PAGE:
Everyone knows the popular saying, “You are what you eat”. It is well known that what you eat and drink affects your health including your dental health.
However, eating healthy does not mean you should consume all foods and drinks in the same way. How we eat and drink also plays an important role on our oral health. For example, some foods and drinks are consumed in a standard method that may have a negative effect on your teeth and gums. Over a period, these methods could negatively affect your teeth and gums, increasing the risk of teeth damage.
Read on to check which foods or drinks you have been eating or drinking wrongly and how can you correct with some adjustments for a longer and healthier oral lifestyle.
Foods To Eat Differently And How.
Fruits are full of vitamins, minerals and phytochemicals. Vitamins such as Vitamin C, Vitamin E and different phytochemicals are known to reduce the risk of cardiovascular conditions. Potassium and magnesium found in fruit have also been linked to lower blood pressure. Hence it is important to know which fruits should be eaten differently and why.
We have seen pictures of people biting into apples. However, biting into an apple with force can cause stress on the front teeth and potentially lead to enamel damage or tooth sensitivity. Cutting an apple into wedges and eating smaller pieces uses the back teeth which are designed to grind, crush, and tear food.
Citrus fruits such as lemons, oranges and grapefruits are acidic and can erode tooth enamel. To minimise prolonged contact with your teeth, you can chew quickly and swallow, so the fruit does not stay for a longer time on your teeth. It is also a good idea to rinse your mouth with water to help neutralise the acidity.
A diet rich in vegetables can lower blood pressure and reduce the risk of cardiovascular disease and stroke. It is also known to prevent certain types of cancer, lower risk of digestive problems, and has a positive effect on blood sugar, which can help to limit your appetite. Knowing how to eat certain types of vegetables is important.
Certain raw vegetables like carrots, cucumbers and broccoli require force to cut them and excessive chewing to break them down. If your teeth are weak, this stress can cause micro cracks or chips which can be accelerated if you suffer from grinding or teeth erosion. It is ideal to cut such vegetables into smaller pieces or steaming them to make them easier to chew.
Corn on the cob
Eating corn on the cob by biting directly into the kernels can put pressure on your front teeth. This can lead to tooth fractures, chipped teeth, or in rare cases, dislodge dental restorations such as fillings or crowns. Hence, it is ideal to cut the kernels off the cob and eating them with a fork or cooking them for salads or soups.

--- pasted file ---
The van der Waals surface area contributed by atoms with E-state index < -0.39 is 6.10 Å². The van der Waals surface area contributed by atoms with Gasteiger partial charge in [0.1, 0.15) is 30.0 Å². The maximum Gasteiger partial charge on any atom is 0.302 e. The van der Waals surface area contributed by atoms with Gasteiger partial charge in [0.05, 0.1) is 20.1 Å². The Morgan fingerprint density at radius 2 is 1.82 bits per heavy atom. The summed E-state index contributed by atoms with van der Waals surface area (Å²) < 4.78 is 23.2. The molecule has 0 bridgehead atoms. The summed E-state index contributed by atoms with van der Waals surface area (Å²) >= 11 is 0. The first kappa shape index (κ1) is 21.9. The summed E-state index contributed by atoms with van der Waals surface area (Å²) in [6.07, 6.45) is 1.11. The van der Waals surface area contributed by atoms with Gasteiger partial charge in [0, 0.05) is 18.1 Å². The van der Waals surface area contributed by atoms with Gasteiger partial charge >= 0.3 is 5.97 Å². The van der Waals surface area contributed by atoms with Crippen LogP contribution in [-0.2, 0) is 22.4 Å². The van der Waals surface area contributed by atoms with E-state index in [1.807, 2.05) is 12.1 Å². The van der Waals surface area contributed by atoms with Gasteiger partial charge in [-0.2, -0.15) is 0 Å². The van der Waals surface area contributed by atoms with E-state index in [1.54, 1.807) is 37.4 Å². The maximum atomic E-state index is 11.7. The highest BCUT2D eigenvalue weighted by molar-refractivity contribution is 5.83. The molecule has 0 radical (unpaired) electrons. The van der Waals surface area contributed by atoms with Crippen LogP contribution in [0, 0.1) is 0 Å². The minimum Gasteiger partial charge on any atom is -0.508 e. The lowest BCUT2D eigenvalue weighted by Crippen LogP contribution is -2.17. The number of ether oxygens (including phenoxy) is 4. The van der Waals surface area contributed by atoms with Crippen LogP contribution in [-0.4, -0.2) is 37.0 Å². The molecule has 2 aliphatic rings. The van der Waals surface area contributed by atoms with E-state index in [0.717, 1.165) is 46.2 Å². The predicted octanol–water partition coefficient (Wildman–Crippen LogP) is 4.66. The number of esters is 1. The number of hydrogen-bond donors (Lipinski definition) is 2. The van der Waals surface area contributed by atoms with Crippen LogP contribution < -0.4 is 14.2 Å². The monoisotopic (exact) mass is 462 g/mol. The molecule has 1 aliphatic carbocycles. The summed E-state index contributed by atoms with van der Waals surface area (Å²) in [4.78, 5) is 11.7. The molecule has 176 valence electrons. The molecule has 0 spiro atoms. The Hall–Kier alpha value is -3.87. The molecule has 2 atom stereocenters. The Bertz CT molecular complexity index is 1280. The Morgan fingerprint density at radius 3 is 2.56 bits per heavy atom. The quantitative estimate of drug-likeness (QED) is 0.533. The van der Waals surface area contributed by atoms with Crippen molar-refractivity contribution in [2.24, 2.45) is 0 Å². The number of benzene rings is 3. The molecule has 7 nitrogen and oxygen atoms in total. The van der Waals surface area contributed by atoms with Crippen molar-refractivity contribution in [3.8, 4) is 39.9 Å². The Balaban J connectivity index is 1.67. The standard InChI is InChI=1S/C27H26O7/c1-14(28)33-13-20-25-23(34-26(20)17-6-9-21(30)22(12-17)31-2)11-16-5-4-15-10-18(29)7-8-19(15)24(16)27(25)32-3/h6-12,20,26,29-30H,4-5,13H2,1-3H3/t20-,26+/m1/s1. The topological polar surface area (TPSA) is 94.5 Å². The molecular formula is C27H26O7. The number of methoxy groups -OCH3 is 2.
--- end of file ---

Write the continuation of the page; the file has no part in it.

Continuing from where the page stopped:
Dry foods can be a healthier alternative to many snacks because they retain their nutritional value.
Popcorn hulls can get wedged in your gums and cause inflammation, so it is advised to brush and floss after eating popcorn. Also, the kernels are very hard and should not be crunched because they can run the risk of breaking a tooth.
Whole nuts have a tough exterior which poses a risk to teeth, especially if you bite down with force. The risk of getting micro cracks is higher which can lead to tooth sensitivity. The best practice is to eat nuts in smaller portions or eating slivered nuts to reduce the risk of dental damage.
Who does not love the crunchy noise of tortilla chips? However, the chips break down into tiny shards and as a result, these small slivers can get caught between teeth or near gums and cause inflammation. The trick is to chew the tortilla chips slowly and thoroughly to protect your gums from getting stabbed, and drink water to make sure any residual chips are removed from your mouth.
Make sure to rinse your mouth with water after consuming dry foods with flossing and brushing to remove any remaining residue.
Some prepared foods can also be detrimental in the way they are eaten.
Pickles are acidic and can cause enamel erosion. While eating them in moderation is not going to cause major damage, having them regularly is not good. It is advisable to eat them as part of a meal as opposed to eating them in isolation.
Peanut butter is sticky and can stick to the teeth increasing the risk of tooth decay. Many of them are also high in added sugar. It is best to eat natural peanut butter which only includes peanuts and salt.
It is also recommended to eat peanut butter with apple slices. High-fibre foods can help clean your teeth and increase salivation, which can neutralise the acids in your mouth.
Drinks made from fruits or vegetables, while healthy may not be ideal in the way you consume them.
Smoothies contain high amounts of natural sugars and acids from fruits. In addition, their thicker texture can cause each sip to stick longer on teeth surfaces, encouraging tooth decay. Seeds or berries can also embed into teeth grooves and under gums, leading to discomfort and tooth decay.
Drink smoothies with a straw to avoid contact with your teeth and rinse your mouth with water when finished.
In addition to changing the way you eat certain foods, do not forget to brush twice and floss once a day.
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